Letter from Captain Edward Dale, Chattanooga, TN. December 30th, 1864 – Tells of Confederate Atrocities – “One of the rebs placed his pistol at the old man’s face & shot him.” – “The poor fellow lay there until his body was burnt almost to a crisp.” – “In searching amongst the ashes where the old man lay, we scratched up the remains of his pocket book… he had also 2 $50 in confederate money….i send you one of the $50 confederate bills as a curiosity which you must take care of.” [AND THAT $50 CONFEDERATE BILL IS PRESENT WITH THE LETTER!]

Edward Dale enlisted as Captain in the U.S. Volunteers Commissary Dept. on April 20th, 1864. Edward Dale (1822-1869) was born in Cornwall, England, and married Elizabeth Johanna (Rowe) Dale (1822-1891) in Toronto, Canada, in 1842. The couple settled in Blue Mounds, Dane county, Wisconsin, in 1845. During the Civil War, Dale was appointed a captain in the Commissary Subsistence of Volunteers on April 20, 1864. He assumed his post on 11 May 1864 and reported to duty at Nashville, Tennessee, where he served the Department of the Cumberland from May to September 1864. Dale purchased forage at Chattanooga until January 1865, serving as Commissary, 1st Cavalry Division, Military Division, Mississippi, to June 1865. He was on post at Gallatin, Tennessee, until December 1865 when he was relieved and he mustered out of the service on January 27, 1866. Dale died in Andrew County, Missouri. He was a man of high moral character… you can tell that from the letter. THE LETTER HAS GREAT CONTENT AND RELATES A SAD STORY THAT NO DOUBT OCCURRED QUITE OFTEN WITH SOUTHERN GUERILLAS. THE $50 CONFEDERATE NOTE IS IN QUITE FINE CONDITION WITH ONLY ONE SLIGHT BURN MARK ON THE REVERSE… QUITE A RELIC!, AND IT IS NOT ONE OF THE CONFEDERACIES MOST “COMMON” NOTES. 

Here are the highlights as Dale writes his wife:

• Chattanooga, Tennessee December 30, 1864. My Dear Wife, I arrived here last evening after an absence of nearly seven weeks, excepting a few hours some 4 weeks since. I have traveled up the Tennessee River from place to place about 40 miles, camping near the bank of the river most of the time, collecting & shipping forage to Chattanooga, some part of the time. I have enjoyed myself pretty well and other times quite lonesome, but still withal I have had a better chance of getting to know something of the people & country than I would otherwise have had, which if I ever live to return, I can relate to you more fully than I can in a letter.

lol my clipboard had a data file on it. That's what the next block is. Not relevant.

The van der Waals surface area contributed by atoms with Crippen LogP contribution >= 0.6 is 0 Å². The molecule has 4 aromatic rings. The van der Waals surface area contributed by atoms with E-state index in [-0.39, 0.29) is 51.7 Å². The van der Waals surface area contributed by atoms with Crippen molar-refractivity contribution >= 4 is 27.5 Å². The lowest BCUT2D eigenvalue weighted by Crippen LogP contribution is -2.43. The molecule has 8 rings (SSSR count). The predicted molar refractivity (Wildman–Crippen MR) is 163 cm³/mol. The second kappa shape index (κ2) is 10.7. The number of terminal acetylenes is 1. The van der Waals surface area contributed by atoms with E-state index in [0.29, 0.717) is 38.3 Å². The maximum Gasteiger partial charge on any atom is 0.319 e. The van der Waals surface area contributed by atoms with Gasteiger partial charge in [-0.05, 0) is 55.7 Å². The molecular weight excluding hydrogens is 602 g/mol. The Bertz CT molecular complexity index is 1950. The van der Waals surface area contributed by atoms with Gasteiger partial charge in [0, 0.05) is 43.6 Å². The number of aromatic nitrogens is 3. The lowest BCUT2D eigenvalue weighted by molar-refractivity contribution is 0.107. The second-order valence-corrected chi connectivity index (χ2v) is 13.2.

• I came down to see if I could (find) any letters from home & whether there was any news for we have been cut off from any communication with the outside world for about 4 weeks, the cause of which & the cause of not my writing to you before.

• Perhaps you may have learnt the cause from the papers long ere this more fully than we have here. You will remember that when Sherman cut loose from Hood, that Sherman went south & Hood north; Hood marched his whole force against Nashville & took possession of the railroad between there & Murfreesboro, and I supposed destroyed the most of it, thereby entirely cutting off all communication between Nashville & this part of Tennessee. There was no use of writing because the letter would remain in the office until railroad communication was opened again.

• The mail was brought in on the 28th by a wagon train from Murfreesboro. I understand there was a wagon load. I got 2 letters, one from you dated Nov. 7th & one from Ed dated Dec. 2nd. I have no doubt you have felt uneasy on account of not hearing from me for some time, but we have no control over the fate of war, but from the best information we can get here, Hood & his Army has got soundly thrashed & sent off in a hurry across the Tenn. River. • You’ll receive more full accounts of the battle through the newspapers than we shall hear for sometime until we get the trains running regular again. It is reported a train leaves for Nashville today. I hope it will for I am very anxious that you should hear from me.